|Photo from New York Traveller.|
|The so-called "Munn's Castle", 1 Rutger Park, Utica. 1852 or 1854|
Despite its 'castle' moniker that suggests Gothic architecture, the house is a particularly sober Italianate irregular villa. The design departs somewhat from the expected irregular plan, but considering Davis popularized the irregular plan in the first place, it's his prerogative to futz with it. Unlike the plan published by Davis, the house has a large wing to the left of the projecting pavilion, which dramatically increases its mass and horizontality. The projecting pavilion itself is chamfered (has angled corners) rather than 90 degree corners, which do give it a somewhat castle-like appearance, or make it seem like some overgrown bay window. The chamfered shape of the pavilion is elegantly echoed by the bay window on its first floor whose tripartite division is repeated up the façade. The tower is spare, unlike Austin's tower at the Norton house, with just a few round-headed windows. The brackets are small but frequently deployed without an entablature, again giving the effect of jutting roof beams, as Davis did in his design for the Apthorp house. The finish is scored stucco, an effect we have seen in many houses of the 1850s. Originally the façade was graced by a wooden porch on the right and a delicate cast iron porch on the left. Fortunately for us, Davis' plans and elevations for the house have been preserved and are in the Metropolitan Museum of Art.
Both of these drawings can be found on the Metropolitan Museum's website (drawing 1 and 2). Looking at the plan, we can see that Davis took full advantage of his chamfered pavilion by incorporating chamfered rooms into most of the first floor. Where a lesser architect might have been forced to create thick and oddly shaped halls and closets, Davis beautifully combined the rooms into a carefully composed jigsaw puzzle that snugly fits these oddly shaped rooms together. From these elevations one can also get a good idea of the original finish of the house. In looking at these drawings, however, you should notice some discrepancies. The house seems to have been 'flipped' by the architect since the elevations show the tower on the left of the projecting pavilion whereas the house as completed has the tower on the right; also one of the porches is missing. A later drawing also in the Met, shows the house closer to its appearance as it was completed (credit).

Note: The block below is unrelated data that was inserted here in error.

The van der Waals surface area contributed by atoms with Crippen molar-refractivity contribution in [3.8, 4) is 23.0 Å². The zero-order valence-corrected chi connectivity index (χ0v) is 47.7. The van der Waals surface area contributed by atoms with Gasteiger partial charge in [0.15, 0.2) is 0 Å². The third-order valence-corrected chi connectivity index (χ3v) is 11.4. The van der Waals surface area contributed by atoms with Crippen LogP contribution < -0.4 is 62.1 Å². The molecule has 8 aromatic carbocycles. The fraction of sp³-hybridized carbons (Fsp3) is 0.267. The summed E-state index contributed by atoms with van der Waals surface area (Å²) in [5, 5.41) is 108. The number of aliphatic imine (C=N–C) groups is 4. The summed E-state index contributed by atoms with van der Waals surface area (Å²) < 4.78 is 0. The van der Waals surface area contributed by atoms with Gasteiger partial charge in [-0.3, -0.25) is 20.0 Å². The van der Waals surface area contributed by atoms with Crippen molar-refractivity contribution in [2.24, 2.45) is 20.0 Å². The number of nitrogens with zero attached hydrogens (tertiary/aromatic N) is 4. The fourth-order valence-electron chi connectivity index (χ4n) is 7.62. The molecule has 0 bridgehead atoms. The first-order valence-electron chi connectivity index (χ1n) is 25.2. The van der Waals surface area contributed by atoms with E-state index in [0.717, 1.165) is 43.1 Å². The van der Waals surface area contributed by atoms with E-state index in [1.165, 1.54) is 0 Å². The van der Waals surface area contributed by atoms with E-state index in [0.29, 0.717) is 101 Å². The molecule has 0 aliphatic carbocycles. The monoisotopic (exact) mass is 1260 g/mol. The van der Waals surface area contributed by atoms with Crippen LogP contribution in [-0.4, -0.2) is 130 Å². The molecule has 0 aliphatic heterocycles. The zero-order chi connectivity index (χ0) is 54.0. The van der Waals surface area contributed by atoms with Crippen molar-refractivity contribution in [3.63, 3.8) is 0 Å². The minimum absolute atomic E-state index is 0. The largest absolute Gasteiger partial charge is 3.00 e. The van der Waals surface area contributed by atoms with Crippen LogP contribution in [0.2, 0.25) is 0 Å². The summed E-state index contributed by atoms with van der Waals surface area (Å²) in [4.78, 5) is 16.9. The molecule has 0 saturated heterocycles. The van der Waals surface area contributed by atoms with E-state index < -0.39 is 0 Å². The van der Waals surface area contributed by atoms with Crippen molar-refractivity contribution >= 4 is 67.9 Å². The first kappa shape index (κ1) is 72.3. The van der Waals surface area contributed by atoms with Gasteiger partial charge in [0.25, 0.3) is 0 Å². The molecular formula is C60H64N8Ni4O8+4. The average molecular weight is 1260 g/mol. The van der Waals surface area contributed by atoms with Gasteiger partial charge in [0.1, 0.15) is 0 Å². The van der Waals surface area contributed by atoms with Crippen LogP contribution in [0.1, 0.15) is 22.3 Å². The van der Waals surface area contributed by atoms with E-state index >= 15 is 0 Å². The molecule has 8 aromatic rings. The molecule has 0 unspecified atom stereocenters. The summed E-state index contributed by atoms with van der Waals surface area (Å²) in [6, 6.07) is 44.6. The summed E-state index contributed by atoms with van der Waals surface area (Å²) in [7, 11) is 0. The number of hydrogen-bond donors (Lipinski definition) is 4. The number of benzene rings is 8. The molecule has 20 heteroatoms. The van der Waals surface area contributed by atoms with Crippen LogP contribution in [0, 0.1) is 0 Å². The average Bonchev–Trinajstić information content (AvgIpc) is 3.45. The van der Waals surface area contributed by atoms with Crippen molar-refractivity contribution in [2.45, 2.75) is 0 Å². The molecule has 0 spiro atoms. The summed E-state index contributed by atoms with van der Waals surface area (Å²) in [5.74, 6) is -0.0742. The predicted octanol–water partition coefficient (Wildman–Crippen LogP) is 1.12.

The Munn house is an impressive example of an Italianate villa by a master designer. The careful balance of heights and widths betray the work of a great architect. I personally love how the tall, thin tower is contrasted with the thick projecting pavilion, how 90 degree angles contrast with chamfered corners, and how a 2 bay wing is balanced by a single bay wing. The house almost has a pyramidal shape as the various rooflines culminate in the tower with its urns. I am excited to see how the Landmarks Society restores this impressive monument.